Minnesota Flyer - Serving Midwest Aviation Since 1960

Shop Talk with Trent Wallman

"Is It Getting Looked At


December 1, 2020

We have recently purchased a couple new to us 152’s, and with that always comes a long list of squawks to take care of. We always treat a new plane to an annual inspection where we will also upgrade and replace old equipment. Just about every time I annual a new to us plane, I find things that have been looked over, neglected, or straight up pencil whipped. I understand not everything can be made perfect on an airplane. Nobody has the time or money for that. Items that don’t have an immediate impact on safety tend to get neglected. Unfortunately, some of those neglected items can build into safety issues. I would like to talk about a few of these items I have seen being overlooked out in the field. Take these items with you to your next inspection and ask your mechanic about them. I love when an owner asks me about their plane, and I look forward to sharing the details of what we find with them. These are pretty basic items that should routinely be done/checked at annual, and any mechanic doing his due diligence will be happy to talk with you about them.

Wheels and brakes tend to not get the attention they deserve. Sure, you only need them for a short time, but that short time you need them can become exciting very quickly if they fail you. We often find brake linings and discs worn too thin, wheel bearings with old grease in them, and worn out wheel half mounting hardware. You have to take the wheel half apart to change the tire and tube. I am amazed at the rusty hardware and or worn out self locking nuts I find people reusing. These parts are cheap and replacing them is easy. If your wheels hardware is looking rusted or worn, consider asking for replacements at the next tire change. Removing, cleaning, inspecting, greasing, and reinstalling wheel bearings is part of a normal annual inspection. Ask what your bearing races looked like and what kind of grease was used to service those bearings. That is an easy way to know if your wheels are being looked over as they should be. Looking at the wheels axle nut is another clear tell on weather or not the wheel has been off and looked at. If the axle nut is caked in dirt and has an old not shiney cotter pin in it, your wheel was given the “good enough” treatment.

The biggest safety issue I find being overlooked is flight control rigging. Flight control rigging seems to often get the “good enough” treatment, and I understand why. Control rigging and cable tensioning can be a difficult and annoying job sometimes. However, I personally don’t want my controls to be good enough. I want my controls to respond exactly the way they were designed to, so I can fly and or recover the way the aircraft has been certified to do so. An annual inspection includes checking flight control cable tension and overall travel. Often, someone will just move the control surface through its full travel, feel it hit some sort of stops, pluck the cable, and call it good enough. Aircraft maintenance manuals have published travel ranges in degrees and cable tension in pounds. At your next annual, ask the mechanic to see the manufacturers published tolerances, and ask to see what was found on your aircraft. If that information isn’t recorded anywhere on an inspection report or in any notes, you know you got the “good enough” treatment. This can also happen with engine control rigging. I’ve seen a lot of carb and carb heat cables rigged with that same attitude.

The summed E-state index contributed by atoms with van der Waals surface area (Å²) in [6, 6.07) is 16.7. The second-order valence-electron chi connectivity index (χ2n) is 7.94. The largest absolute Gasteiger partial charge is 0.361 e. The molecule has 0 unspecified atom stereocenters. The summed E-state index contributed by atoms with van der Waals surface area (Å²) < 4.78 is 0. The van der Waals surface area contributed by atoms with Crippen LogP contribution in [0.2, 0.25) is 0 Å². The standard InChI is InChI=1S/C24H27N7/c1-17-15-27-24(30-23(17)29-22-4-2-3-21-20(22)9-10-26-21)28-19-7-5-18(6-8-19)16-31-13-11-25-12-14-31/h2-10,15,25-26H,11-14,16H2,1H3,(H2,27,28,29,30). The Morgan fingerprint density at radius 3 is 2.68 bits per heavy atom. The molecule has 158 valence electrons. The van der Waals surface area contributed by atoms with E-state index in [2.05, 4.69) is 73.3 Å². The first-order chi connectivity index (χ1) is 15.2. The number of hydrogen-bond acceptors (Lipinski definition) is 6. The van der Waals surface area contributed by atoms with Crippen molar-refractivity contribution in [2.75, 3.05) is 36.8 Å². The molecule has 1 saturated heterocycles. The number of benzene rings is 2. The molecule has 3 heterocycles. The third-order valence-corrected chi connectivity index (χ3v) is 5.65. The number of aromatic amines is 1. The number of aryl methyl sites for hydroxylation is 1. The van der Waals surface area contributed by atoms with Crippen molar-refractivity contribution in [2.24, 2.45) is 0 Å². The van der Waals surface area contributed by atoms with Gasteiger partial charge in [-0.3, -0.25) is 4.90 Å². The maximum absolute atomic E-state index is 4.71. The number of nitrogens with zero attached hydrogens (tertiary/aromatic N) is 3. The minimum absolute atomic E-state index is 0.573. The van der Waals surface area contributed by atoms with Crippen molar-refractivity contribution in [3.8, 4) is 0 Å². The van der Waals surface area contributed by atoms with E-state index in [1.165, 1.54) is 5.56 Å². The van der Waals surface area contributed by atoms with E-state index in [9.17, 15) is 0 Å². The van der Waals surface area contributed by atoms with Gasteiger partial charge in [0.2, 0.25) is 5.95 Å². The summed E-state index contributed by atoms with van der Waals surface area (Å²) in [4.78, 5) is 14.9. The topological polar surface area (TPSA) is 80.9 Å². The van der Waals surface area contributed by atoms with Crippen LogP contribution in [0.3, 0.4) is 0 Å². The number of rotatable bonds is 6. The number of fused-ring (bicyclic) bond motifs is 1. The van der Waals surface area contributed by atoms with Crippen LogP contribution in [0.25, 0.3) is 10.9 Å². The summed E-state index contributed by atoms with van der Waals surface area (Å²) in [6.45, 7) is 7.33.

Magneto timing is another item that is easy to check in on. This is another routine inspection item that I find people allowing to drift. I have looked at planes just coming out of other inspections with timing five degrees off. Engines will still make power with timing that far off. Due to a magneto install mishap I observed, I learned that the engine will still run with timing off as much as 30 degrees. The engine couldn’t make more than 1500 RPM, but amazingly, it still ran smoothly. The data plate on your engine gives you the exact spark advance the magnetos need to be set to. Tolerance is plus or minus one degree, and it’s half of a degree for turbo charged/normalized engines. It’s normal for the timing to drift as the points/cam wear inside the magneto. Bumping the mag to reset the timing can be done a couple times, but if timing continues to drift, I’d recommend looking into the magneto point assembly/cam. As the mag parts wear and external engine timing continues to drift, the magnetos internal timing will also drift and the spark it produces will weaken. Most people seem to already ask about engine cylinder compressions. Next time, also ask what the magneto timing was found to be at.

These are just a few things to think and talk about in regards to the stewardship of your aircraft. I encourage everyone to be involved in the inspection process and ask questions. The power of knowledge brings an element of safety and a sense of confidence in the operation of your aircraft. Here’s to blue skies and smooth engines!


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